Monday, September 13, 2010

Towards A Permanent U.S. Presence In Iraq?

Iraq’s Defense Minister Abdul Qadir Obeidi talked to the Los Angeles Times in September 2010, and told them that Iraq may need U.S. military support indefinitely. In his remarks, the Minister said that U.S. trainers, advisers, and logistical troops would be needed until at least 2016, and that the U.S. Air Force would have to stay until 2020, the date he hoped the Iraqi Air Force would be ready to take over defense of the country’s skies. Iraq would also require help with intelligence past the 2011 deadline for U.S. forces to withdraw, and Baghdad planned on buying large quantities of American military equipment, said to stand at $13 billion. The Defense Minister added that since Iraq was a developing nation it might need "endless" help from Washington.
Obeidi’s remarks are just the latest by a member of Iraq’s defense establishment that the country might ask for U.S. aid after 2011. Back in August, the chief of staff of the Iraqi military, General Babker Zebari told the press that some sort of U.S. presence might be needed until 2020. He said that American troops in 3-4 bases might be necessary to deter Iraq’s neighbors. He went on to say that trainers and advisers should be the main form of U.S. aid.

Other officials have mentioned an extended U.S. presence for several years now, and American military officers have increasingly made similar comments as well. That points to both militaries asking their politicians to amend the Status of Forces Agreement that set the 2011 date for withdrawal. The question as ever is whether anyone in Washington and Baghdad will agree since the issue is so unpopular in both parts of the world right now. Talk about an open ended presence will make the matter even more difficult. 


Michaels, Jim, “Iraq to spend $13B on U.S. arms, equipment,” USA Today, 8/31/10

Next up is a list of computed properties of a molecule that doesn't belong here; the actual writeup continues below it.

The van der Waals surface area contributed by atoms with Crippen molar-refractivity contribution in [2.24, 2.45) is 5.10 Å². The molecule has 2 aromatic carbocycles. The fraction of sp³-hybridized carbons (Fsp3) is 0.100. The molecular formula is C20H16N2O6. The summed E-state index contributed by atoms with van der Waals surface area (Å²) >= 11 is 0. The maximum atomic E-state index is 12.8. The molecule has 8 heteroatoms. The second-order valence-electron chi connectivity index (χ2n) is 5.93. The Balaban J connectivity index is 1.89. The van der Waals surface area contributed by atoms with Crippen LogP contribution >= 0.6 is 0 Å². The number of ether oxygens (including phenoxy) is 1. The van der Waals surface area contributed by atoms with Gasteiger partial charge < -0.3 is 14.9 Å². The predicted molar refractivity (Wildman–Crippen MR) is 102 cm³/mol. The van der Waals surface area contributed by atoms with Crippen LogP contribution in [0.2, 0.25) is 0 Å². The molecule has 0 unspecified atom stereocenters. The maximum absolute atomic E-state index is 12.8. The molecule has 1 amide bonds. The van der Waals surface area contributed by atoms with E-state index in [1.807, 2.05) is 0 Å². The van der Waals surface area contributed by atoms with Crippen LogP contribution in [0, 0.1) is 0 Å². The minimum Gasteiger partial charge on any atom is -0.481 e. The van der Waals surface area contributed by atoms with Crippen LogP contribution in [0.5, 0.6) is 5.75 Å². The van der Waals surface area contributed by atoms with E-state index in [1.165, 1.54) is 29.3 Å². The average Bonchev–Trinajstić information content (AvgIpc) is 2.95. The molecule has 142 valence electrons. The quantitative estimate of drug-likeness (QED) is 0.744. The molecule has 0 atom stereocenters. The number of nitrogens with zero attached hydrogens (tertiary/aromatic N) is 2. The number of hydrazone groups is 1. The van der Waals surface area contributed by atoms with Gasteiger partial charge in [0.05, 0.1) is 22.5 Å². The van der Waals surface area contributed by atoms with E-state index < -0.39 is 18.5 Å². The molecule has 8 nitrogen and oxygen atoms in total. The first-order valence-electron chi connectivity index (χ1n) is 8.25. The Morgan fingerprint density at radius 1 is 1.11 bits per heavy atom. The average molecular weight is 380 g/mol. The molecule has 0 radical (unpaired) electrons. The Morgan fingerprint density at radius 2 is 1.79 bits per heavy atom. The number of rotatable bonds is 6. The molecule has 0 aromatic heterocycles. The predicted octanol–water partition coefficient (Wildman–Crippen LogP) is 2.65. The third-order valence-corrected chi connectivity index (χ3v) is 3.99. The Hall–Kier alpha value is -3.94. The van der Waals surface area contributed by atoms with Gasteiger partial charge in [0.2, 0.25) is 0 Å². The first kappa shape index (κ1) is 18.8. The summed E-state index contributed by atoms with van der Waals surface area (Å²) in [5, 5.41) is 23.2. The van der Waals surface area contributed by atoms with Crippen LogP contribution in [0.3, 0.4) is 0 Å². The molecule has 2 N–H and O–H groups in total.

Rao, Prashant, “Iraqi army needs US help to sustain itself,” Middle East Online, 9/2/10

Sly, Liz, “Iraqi official foresees a U.S. military presence until 2016,” Los Angeles Times, 9/8/10


AndrewSshi said...

I think that in the end the Sadrists will wind up being more pragmatic than their rhetoric. Muqtada himself spent most of 2005 hanging out in the Green Zone, after all. Likewise, I think that most Democrats to the right of Kucinich won't have too much of a problem with a small-ish number of troops in an advise and assist role.

Joel Wing said...

I don't think any of the Iraqi politicians can talk about an extended U.S. presence right now. Obeidi is going to be replaced under a new government and even the chief of staff might go as well, so they have the freedom to talk about these things right now.

After a ruling coalition is formed the problem as ever will be to get anything through parliament on time.

On the U.S. side, I agree, i don't think many will have a problem with some kind of limited force staying in Iraq, probably around 5,000. Congress doesn't tend to complain about military expenditures.

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